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Outpatient therapy for febrile neutropenia: clinical and economic implications.


Risk Assessment, therapy, economics, complications, Neutropenia, Humans, Fever, Ambulatory Care

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      Although febrile episodes in neutropenic patients remain a potentially life-threatening complication of anticancer chemotherapy, considerable progress has been achieved in understanding this issue. Febrile neutropenic patients represent a heterogeneous population that displays a very variable risk for serious medical complications. It has also been ascertained that in low-risk patients, the standard of care can be safely and effectively shifted from traditional hospital-based, parenteral, empiric, broad-spectrum antibacterial therapy to outpatient treatment, even for the entire duration of the febrile episode. Furthermore, in the last years some risk assessment models have been developed to identify, at the onset of febrile episodes, low-risk neutropenic patients who are most likely to have a favourable outcome (and who can effectively and safely be treated on an outpatient basis). With respect to traditional hospital-based therapy, the outpatient treatment of low-risk patients is associated with several advantages, including a conspicuous cost saving. Some strategies for inpatient therapy, such as switching from intravenous to oral antibacterials and early discharge, can allow some cost containment; however, the most substantial decrease in costs can be obtained by using outpatient treatment over the entire febrile episode, especially by using oral antibacterials. In spite of the considerable number of clinical studies published over the past 20 years, only limited pharmacoeconomic data on this issue are available. Future comparative studies between outpatient and inpatient treatment of febrile neutropenia, in addition to clinical outcomes (e.g. survival, time to clinical response), should therefore include the following: (i) a detailed analysis of total costs, specifying the setting of outpatient treatment and the method of administration of antimicrobial agents (home nursing, self administration or treatment at infusion centres or at a low-care unit of the hospital); (ii) cost of inpatient treatment if outpatient therapy fails; and (iii) out-of-pocket expenses incurred by the patients.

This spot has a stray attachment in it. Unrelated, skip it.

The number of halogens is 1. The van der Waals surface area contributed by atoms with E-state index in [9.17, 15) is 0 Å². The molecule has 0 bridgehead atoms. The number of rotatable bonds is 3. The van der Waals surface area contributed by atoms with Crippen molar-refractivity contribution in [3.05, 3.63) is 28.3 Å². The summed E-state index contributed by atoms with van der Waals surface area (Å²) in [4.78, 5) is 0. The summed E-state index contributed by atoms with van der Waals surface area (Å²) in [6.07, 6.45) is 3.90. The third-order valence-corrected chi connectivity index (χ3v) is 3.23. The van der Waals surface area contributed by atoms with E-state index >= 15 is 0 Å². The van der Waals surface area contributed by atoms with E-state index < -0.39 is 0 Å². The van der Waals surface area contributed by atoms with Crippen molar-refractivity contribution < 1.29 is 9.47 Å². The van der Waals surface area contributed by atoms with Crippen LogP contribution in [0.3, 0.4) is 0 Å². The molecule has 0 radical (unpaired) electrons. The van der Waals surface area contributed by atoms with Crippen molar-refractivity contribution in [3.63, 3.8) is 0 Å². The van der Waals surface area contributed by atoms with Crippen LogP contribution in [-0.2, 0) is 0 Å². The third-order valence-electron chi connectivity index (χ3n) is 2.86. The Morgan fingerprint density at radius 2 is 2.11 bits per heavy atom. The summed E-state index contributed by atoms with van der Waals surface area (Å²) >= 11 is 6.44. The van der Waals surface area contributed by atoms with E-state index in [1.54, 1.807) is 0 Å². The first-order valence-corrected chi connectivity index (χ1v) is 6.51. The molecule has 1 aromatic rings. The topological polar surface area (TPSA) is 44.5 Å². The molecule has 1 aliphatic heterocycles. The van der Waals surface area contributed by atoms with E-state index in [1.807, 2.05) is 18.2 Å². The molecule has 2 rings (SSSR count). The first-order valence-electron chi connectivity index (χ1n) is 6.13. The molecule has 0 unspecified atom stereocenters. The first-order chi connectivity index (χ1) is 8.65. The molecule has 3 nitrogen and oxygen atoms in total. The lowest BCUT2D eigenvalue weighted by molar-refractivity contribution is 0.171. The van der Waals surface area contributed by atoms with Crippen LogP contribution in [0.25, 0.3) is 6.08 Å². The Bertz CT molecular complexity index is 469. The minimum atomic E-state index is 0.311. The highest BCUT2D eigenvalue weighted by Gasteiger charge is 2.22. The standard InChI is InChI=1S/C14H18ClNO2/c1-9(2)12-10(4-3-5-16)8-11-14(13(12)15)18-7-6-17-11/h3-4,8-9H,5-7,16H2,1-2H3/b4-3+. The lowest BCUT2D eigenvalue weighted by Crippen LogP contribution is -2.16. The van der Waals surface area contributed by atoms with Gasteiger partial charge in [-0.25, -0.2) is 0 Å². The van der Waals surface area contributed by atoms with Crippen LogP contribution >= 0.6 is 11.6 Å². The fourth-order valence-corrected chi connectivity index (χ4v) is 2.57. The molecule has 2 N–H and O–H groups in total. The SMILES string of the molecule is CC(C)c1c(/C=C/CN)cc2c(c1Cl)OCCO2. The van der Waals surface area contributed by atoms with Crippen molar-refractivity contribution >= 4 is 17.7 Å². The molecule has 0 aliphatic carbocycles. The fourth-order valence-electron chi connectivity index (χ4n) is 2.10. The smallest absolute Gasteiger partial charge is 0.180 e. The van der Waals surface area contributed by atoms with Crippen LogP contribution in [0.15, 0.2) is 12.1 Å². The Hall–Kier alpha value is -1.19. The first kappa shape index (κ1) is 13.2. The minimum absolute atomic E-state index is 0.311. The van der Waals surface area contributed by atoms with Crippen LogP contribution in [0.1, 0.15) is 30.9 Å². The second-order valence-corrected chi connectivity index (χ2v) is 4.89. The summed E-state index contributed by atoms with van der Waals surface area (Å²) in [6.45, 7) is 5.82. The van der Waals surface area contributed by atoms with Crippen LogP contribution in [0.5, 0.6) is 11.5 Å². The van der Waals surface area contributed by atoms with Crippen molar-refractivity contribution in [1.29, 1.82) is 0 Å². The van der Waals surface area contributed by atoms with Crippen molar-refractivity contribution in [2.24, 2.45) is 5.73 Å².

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      Risk Assessment, therapy, economics, complications, Neutropenia, Humans, Fever, Ambulatory Care


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